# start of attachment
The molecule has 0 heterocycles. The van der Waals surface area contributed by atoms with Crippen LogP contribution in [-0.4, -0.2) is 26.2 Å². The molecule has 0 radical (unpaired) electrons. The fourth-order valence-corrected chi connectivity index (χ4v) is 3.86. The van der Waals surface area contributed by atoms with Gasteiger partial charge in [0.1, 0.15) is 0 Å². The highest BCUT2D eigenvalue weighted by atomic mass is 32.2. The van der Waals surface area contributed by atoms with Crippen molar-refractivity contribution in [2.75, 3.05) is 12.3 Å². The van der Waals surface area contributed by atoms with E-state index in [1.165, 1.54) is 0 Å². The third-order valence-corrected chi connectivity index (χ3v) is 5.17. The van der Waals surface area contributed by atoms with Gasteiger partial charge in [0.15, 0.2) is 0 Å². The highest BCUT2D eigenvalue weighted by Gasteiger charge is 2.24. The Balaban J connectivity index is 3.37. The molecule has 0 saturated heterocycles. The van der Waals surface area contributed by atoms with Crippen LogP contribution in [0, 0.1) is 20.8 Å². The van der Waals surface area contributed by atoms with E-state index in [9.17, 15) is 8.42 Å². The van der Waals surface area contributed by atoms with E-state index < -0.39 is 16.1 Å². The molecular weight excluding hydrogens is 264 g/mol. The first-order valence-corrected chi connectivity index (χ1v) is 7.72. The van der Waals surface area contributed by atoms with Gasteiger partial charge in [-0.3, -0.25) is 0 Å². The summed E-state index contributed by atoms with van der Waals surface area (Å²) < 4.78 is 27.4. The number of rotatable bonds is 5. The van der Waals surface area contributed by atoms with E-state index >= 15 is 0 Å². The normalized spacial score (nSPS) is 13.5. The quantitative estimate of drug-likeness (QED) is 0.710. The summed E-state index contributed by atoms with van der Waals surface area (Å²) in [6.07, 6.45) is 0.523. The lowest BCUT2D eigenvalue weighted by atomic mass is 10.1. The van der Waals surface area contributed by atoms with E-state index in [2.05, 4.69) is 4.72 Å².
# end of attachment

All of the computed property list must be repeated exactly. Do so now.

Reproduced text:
The molecule has 0 heterocycles. The van der Waals surface area contributed by atoms with Crippen LogP contribution in [-0.4, -0.2) is 26.2 Å². The molecule has 0 radical (unpaired) electrons. The fourth-order valence-corrected chi connectivity index (χ4v) is 3.86. The van der Waals surface area contributed by atoms with Gasteiger partial charge in [0.1, 0.15) is 0 Å². The highest BCUT2D eigenvalue weighted by atomic mass is 32.2. The van der Waals surface area contributed by atoms with Crippen molar-refractivity contribution in [2.75, 3.05) is 12.3 Å². The van der Waals surface area contributed by atoms with E-state index in [1.165, 1.54) is 0 Å². The third-order valence-corrected chi connectivity index (χ3v) is 5.17. The van der Waals surface area contributed by atoms with Gasteiger partial charge in [0.15, 0.2) is 0 Å². The highest BCUT2D eigenvalue weighted by Gasteiger charge is 2.24. The Balaban J connectivity index is 3.37. The molecule has 0 saturated heterocycles. The van der Waals surface area contributed by atoms with Crippen LogP contribution in [0, 0.1) is 20.8 Å². The van der Waals surface area contributed by atoms with E-state index in [9.17, 15) is 8.42 Å². The van der Waals surface area contributed by atoms with E-state index < -0.39 is 16.1 Å². The molecular weight excluding hydrogens is 264 g/mol. The first-order valence-corrected chi connectivity index (χ1v) is 7.72. The van der Waals surface area contributed by atoms with Gasteiger partial charge in [-0.3, -0.25) is 0 Å². The summed E-state index contributed by atoms with van der Waals surface area (Å²) < 4.78 is 27.4. The number of rotatable bonds is 5. The van der Waals surface area contributed by atoms with E-state index >= 15 is 0 Å². The normalized spacial score (nSPS) is 13.5. The quantitative estimate of drug-likeness (QED) is 0.710. The summed E-state index contributed by atoms with van der Waals surface area (Å²) in [6.07, 6.45) is 0.523. The lowest BCUT2D eigenvalue weighted by atomic mass is 10.1. The van der Waals surface area contributed by atoms with E-state index in [2.05, 4.69) is 4.72 Å².